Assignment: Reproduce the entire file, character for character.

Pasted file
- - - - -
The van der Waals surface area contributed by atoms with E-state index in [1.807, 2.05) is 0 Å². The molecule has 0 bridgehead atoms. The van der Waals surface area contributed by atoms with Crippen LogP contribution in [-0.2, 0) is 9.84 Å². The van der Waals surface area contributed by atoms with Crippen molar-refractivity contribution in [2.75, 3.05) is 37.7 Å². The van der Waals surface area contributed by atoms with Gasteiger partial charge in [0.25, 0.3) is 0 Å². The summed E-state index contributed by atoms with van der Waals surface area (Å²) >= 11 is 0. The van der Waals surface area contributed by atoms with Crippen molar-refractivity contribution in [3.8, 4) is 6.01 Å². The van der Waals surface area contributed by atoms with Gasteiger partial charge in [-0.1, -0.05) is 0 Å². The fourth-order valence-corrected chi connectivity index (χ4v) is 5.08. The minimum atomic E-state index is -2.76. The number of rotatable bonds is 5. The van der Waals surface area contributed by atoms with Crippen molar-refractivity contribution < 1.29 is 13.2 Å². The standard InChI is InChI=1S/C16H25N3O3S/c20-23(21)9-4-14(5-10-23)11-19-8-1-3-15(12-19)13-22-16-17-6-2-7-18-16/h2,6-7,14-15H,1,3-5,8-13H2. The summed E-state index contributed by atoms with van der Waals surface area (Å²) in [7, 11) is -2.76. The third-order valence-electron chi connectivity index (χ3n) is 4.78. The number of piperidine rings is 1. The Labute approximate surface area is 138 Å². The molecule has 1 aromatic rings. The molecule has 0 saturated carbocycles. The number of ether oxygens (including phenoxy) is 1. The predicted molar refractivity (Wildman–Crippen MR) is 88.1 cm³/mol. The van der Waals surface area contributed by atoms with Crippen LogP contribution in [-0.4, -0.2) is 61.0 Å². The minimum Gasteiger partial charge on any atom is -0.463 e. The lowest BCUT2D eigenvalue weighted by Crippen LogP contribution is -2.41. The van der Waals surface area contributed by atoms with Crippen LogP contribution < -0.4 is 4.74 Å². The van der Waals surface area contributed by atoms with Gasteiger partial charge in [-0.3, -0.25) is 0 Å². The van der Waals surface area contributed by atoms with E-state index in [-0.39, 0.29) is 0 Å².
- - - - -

The van der Waals surface area contributed by atoms with E-state index in [1.807, 2.05) is 0 Å². The molecule has 0 bridgehead atoms. The van der Waals surface area contributed by atoms with Crippen LogP contribution in [-0.2, 0) is 9.84 Å². The van der Waals surface area contributed by atoms with Crippen molar-refractivity contribution in [2.75, 3.05) is 37.7 Å². The van der Waals surface area contributed by atoms with Gasteiger partial charge in [0.25, 0.3) is 0 Å². The summed E-state index contributed by atoms with van der Waals surface area (Å²) >= 11 is 0. The van der Waals surface area contributed by atoms with Crippen molar-refractivity contribution in [3.8, 4) is 6.01 Å². The van der Waals surface area contributed by atoms with Gasteiger partial charge in [-0.1, -0.05) is 0 Å². The fourth-order valence-corrected chi connectivity index (χ4v) is 5.08. The minimum atomic E-state index is -2.76. The number of rotatable bonds is 5. The van der Waals surface area contributed by atoms with Crippen molar-refractivity contribution < 1.29 is 13.2 Å². The standard InChI is InChI=1S/C16H25N3O3S/c20-23(21)9-4-14(5-10-23)11-19-8-1-3-15(12-19)13-22-16-17-6-2-7-18-16/h2,6-7,14-15H,1,3-5,8-13H2. The summed E-state index contributed by atoms with van der Waals surface area (Å²) in [7, 11) is -2.76. The third-order valence-electron chi connectivity index (χ3n) is 4.78. The number of piperidine rings is 1. The Labute approximate surface area is 138 Å². The molecule has 1 aromatic rings. The molecule has 0 saturated carbocycles. The number of ether oxygens (including phenoxy) is 1. The predicted molar refractivity (Wildman–Crippen MR) is 88.1 cm³/mol. The van der Waals surface area contributed by atoms with Crippen LogP contribution in [-0.4, -0.2) is 61.0 Å². The minimum Gasteiger partial charge on any atom is -0.463 e. The lowest BCUT2D eigenvalue weighted by Crippen LogP contribution is -2.41. The van der Waals surface area contributed by atoms with Crippen LogP contribution < -0.4 is 4.74 Å². The van der Waals surface area contributed by atoms with Gasteiger partial charge in [-0.3, -0.25) is 0 Å². The van der Waals surface area contributed by atoms with E-state index in [-0.39, 0.29) is 0 Å².